A couple of weeks ago, I had to give a presentation about innovation management at the Frismakers Festival in the Netherlands. The presentation was about innovation management at Avans University, where I’m employed as a lecturer on this topic.

The presentation follows a structured number of steps:

firstly, I had to jump into the subject: the innovation management game, a game about innovation management, a company that is now commercially developed but started as a spinn-off from Avans University.

In the next step, a short summary of the need for innovation in the educational sector followed: it all comes down to our business model. Why are students going to Universities? Right, because they’ll receive graduate certificates. Why do they need them? Right, because companies ask for these credentials. But what if companies are not asking for credentials from a single University anymore, more rather like their new employees to have different certificates from high-end institutes like MIT or Harvard, received by following online courses (which is already possible), why would students go to a smaller institute like ours? The current business model is on the edge of a huge change and educational facilities need to think about their innovative capacity quickly.
In the next phase, I explained what we did: the process of innovation. The direction of innovation is mainly top-down. But most of the (fuzzy front end of) innovation starts bottom-up, like in many professional organizations. Therefore, many great ideas will never make it to a good business case, let alone a true a commercial product or service.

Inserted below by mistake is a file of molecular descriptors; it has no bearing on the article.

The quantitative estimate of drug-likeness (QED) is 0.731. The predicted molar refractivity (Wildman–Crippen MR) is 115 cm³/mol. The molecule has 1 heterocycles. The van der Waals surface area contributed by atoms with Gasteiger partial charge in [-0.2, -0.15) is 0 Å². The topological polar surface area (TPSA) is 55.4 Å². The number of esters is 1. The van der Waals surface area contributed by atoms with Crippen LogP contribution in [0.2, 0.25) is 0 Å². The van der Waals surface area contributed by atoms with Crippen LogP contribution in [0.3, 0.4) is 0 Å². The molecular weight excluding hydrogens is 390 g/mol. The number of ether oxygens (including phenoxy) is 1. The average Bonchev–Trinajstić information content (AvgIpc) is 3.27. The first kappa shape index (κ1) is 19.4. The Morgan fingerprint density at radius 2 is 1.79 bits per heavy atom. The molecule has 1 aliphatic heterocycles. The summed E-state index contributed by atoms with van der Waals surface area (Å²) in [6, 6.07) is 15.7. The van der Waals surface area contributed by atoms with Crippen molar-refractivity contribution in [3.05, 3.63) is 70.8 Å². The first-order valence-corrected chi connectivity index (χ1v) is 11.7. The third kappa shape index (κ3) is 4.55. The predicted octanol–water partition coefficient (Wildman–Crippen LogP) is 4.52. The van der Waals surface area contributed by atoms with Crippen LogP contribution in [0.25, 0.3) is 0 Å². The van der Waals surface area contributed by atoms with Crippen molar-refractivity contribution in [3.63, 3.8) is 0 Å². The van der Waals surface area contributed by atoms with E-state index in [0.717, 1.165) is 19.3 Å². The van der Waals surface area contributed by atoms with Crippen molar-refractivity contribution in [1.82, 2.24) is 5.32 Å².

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So what did we learn? Innovation has to be facilited both top-down (for the larger projects, oftenly incremental) as bottom-up (for radical ideas). We also learned that innovation (therefore) mostly happens incidently. However, the whole idea behind innovation management is to not let is happen incidently. And thirdly, there is never enough time. Innovation is something we usually do in the weekends.

Bottom line: we acted on it by creating a new rol: the innovation director (1 fte) in the lowest level of hierarchy in the organisation: the team of lecturers. All the lecturers got 5% of their time to spend on innovation, which is managed by this director. Ideation and Concepting are seperated; some people are better at the first, some people do better at concepting. The director talks to the educational board and makes sure that project fall within strategic plans or – when not – are supported by external or internal financial resources. And it’s starting to pay off.

The video: